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SONNET-YOUTH.

Oh! there are green spots on the path of time
The morning traveller, passing gaily by,
Views with irreverent and careless eye,-
Till, with reverted gaze, when doomed to climb
With ceaseless toil adversity's rough steep,
He marks them in the shadowy distance lie
Like radiant clouds, that o'er an April sky,
'Mid gloom and strife, in silent beauty sleep.
Scenes of departed joy,—now mourned in vain !
To which
my

feet can ne'er return, Farewell !-farewell !--Alas ! how soon we learn, Urged o'er Life's later paths of care and pain, Where hang the shadows of the tempest stern, That all is drear beyond Youth's flowery plain.

weary

SONNET.

Our paths are desolate, and far apart-
Our early dreams have vanished ;--never more
May we together mingle as before,
Our fond, impassioned spirits. Quick tears start
As eager memories rush upon my heart,
And rend oblivion's veil. E'en now the store
Of star-like spells that softly glimmered o'er
The twilight maze of youth, a moment dart
Their clouded beams on Care's reverted eye.
Alas! the promise of the past hath been
A brief though dear delusion :-all things fly
My onward way, and mock the lengthening scene,
Through Life's dim mist thy form oft seemeth nigh,
Though lone and distant as the Night's fair Queen.

SONNETS-TO DEATH.

I.

Lord of the silent tomb ! relentless Death !
Fierce victor and destroyer of the world!
How stern thy power! The shafts of fate are hurled
By thine unerring arm ; and swift as breath
Fades from the burnished mirror,-as the wreath
Of flaky smoke from cottage hearths upcurled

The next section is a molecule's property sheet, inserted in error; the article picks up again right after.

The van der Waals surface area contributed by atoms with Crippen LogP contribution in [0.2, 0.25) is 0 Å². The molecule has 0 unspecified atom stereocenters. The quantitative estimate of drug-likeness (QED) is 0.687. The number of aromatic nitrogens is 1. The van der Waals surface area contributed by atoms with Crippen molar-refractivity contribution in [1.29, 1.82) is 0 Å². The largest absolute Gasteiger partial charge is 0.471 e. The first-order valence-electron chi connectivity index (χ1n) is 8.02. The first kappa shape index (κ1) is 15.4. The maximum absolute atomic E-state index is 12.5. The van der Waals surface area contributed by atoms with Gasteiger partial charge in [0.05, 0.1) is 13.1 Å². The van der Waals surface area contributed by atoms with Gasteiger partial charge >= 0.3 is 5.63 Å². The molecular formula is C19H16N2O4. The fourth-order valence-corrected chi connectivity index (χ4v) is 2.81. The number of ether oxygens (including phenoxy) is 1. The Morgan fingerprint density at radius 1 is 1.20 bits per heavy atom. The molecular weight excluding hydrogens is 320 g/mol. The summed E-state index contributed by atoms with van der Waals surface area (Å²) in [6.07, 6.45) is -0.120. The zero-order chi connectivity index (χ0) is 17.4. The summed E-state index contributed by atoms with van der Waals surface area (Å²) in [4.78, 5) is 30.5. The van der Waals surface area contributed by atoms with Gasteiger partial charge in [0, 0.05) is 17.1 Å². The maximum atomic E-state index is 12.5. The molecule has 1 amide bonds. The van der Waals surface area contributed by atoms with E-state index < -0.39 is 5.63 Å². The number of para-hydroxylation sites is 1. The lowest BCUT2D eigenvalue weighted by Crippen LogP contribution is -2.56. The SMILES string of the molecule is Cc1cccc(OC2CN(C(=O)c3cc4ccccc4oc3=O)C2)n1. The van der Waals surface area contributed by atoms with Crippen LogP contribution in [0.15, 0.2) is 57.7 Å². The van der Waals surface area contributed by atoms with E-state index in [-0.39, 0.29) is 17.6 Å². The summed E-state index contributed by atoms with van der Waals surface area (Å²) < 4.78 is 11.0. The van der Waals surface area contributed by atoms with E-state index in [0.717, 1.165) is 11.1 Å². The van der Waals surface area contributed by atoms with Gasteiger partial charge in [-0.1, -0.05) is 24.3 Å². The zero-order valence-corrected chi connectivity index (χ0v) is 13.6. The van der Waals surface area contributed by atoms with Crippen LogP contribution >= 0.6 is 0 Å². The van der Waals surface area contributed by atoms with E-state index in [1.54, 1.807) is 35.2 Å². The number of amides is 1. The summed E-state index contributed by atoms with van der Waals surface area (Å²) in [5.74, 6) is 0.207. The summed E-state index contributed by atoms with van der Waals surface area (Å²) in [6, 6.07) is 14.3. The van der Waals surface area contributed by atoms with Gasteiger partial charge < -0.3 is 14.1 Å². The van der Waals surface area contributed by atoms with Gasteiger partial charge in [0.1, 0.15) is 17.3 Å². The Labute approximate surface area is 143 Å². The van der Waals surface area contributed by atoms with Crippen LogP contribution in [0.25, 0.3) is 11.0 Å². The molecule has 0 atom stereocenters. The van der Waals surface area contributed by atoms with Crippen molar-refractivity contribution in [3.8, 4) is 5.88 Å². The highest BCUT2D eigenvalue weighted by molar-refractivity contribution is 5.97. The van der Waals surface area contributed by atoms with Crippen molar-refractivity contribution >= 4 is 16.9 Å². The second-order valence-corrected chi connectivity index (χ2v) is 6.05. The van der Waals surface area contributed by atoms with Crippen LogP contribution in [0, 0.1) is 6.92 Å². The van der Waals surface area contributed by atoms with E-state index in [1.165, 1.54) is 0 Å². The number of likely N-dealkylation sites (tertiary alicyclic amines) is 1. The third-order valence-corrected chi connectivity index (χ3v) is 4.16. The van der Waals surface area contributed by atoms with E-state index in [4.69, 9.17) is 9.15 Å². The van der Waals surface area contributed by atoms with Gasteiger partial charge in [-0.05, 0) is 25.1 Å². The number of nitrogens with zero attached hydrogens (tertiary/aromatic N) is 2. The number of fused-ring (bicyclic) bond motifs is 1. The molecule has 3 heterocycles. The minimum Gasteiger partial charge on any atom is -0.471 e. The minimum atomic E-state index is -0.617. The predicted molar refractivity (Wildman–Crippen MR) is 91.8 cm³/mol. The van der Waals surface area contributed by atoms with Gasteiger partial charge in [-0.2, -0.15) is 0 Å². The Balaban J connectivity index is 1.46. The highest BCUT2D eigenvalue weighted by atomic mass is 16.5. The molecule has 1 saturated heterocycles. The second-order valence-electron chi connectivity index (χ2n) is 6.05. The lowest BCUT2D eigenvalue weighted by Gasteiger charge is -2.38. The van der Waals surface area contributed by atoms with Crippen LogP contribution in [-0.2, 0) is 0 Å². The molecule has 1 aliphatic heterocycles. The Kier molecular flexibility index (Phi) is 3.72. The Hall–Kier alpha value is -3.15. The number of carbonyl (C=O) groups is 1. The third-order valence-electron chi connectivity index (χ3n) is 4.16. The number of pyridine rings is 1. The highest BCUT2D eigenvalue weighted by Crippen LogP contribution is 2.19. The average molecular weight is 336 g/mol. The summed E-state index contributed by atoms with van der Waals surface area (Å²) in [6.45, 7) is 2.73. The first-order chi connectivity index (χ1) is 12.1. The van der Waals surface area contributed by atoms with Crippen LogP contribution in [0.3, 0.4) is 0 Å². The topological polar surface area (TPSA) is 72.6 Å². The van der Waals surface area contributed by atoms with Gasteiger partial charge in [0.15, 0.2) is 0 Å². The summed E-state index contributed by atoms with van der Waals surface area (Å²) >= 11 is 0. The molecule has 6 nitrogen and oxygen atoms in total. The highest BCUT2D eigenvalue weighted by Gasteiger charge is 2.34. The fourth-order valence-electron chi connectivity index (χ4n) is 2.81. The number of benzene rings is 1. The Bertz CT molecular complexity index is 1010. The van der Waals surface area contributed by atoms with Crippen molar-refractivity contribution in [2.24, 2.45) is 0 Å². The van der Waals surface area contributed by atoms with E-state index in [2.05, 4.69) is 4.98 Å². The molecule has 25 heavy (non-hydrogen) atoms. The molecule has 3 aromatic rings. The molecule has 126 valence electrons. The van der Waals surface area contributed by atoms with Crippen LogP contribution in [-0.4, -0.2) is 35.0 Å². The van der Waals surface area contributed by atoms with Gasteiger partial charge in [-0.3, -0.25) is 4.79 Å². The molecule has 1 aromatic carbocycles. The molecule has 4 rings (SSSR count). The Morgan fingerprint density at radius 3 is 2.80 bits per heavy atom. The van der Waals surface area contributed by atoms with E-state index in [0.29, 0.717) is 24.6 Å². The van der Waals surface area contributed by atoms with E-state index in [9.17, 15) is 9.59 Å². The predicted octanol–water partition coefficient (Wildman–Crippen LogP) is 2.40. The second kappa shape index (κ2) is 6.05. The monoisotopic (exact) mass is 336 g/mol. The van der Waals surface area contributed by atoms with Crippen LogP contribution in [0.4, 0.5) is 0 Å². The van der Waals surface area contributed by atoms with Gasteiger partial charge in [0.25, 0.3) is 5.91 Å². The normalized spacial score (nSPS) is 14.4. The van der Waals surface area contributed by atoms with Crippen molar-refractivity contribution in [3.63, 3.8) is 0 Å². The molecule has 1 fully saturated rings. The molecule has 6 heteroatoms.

Melts in cerulean air,-as sear leaves whirled
Along autumnal floods,-as o'er the heath
The quick birds rise and vanish,--so depart,
Nor leave a trace of their delusive light,
The meteor-dreams of man! Awhile the heart,
Of eager Folly swells—his bubbles bright
Float on the stream of time, but ah! thy dart
Soon breaks each glittering spell—and all is night!

II.

Insatiate Fiend ! at thy blood-dropping shrine,
In vain unnumbered victims wait thy will.
The life-streams of the earth thy thirst of ill
Shall never quench, 'till that bright morning shine
That bursts the sleep of ages. All repine
At thy dread mandates, and thy terrors thrill
The hero and the sage, though pride may still
The voice that would reveal them. Hopes divine,
Of faith and virtue born, alone may cheer
Mortality's inevitable hour.
Nor phrensied prayer, nor agonizing tear,
May check thine arm, or mitigate thy power.
Ruin's resistless sceptre is thy dower.
Thy throne, a world-thy couch, Creation's bier !

THEALMA AND CLEARCHUS*.

DR. Johnson was accustomed to maintain that Pope brought English verse to its utmost possible perfection. He regarded the writers of the Elizabethan period as little better than inspired barbarians. In this respect, he was almost as great a heathen as Voltaire himself, whose opinion of Shakspearet is a much more powerful argument against the character of the critic's own mind, than against the genius of our unrivalled dramatist. The French taste for the smart and artificial in style, introduced into England at the Restoration, lasted much longer than any critic of that day who had a sense of truth and nature, would have at all anticipated. But though truth and nature must at last prevail, it is wonderful for how long a period the influence of fashion may keep them in a state of complete subjection. For a season, and under peculiar circumstances, custom is a second nature, more powerful than the first.

When we look back at the different stages in the progress of English literature, we are struck with the extraordinary similarity of character displayed by contemporary writers. superficial view it would almost seem as if genius itself were produced by accidents and conventionalisms. Why should the poets

At a

THEALMA AND CLEARCHUS:-A Pastoral History, in smooth and easy verse. Written long since by John Chalkbill, Esq., an acquaintant and friend of Edmund Spenser. London : Printed for Benj. Tooke, at the ship in St. Paul's Church-yard, 1683.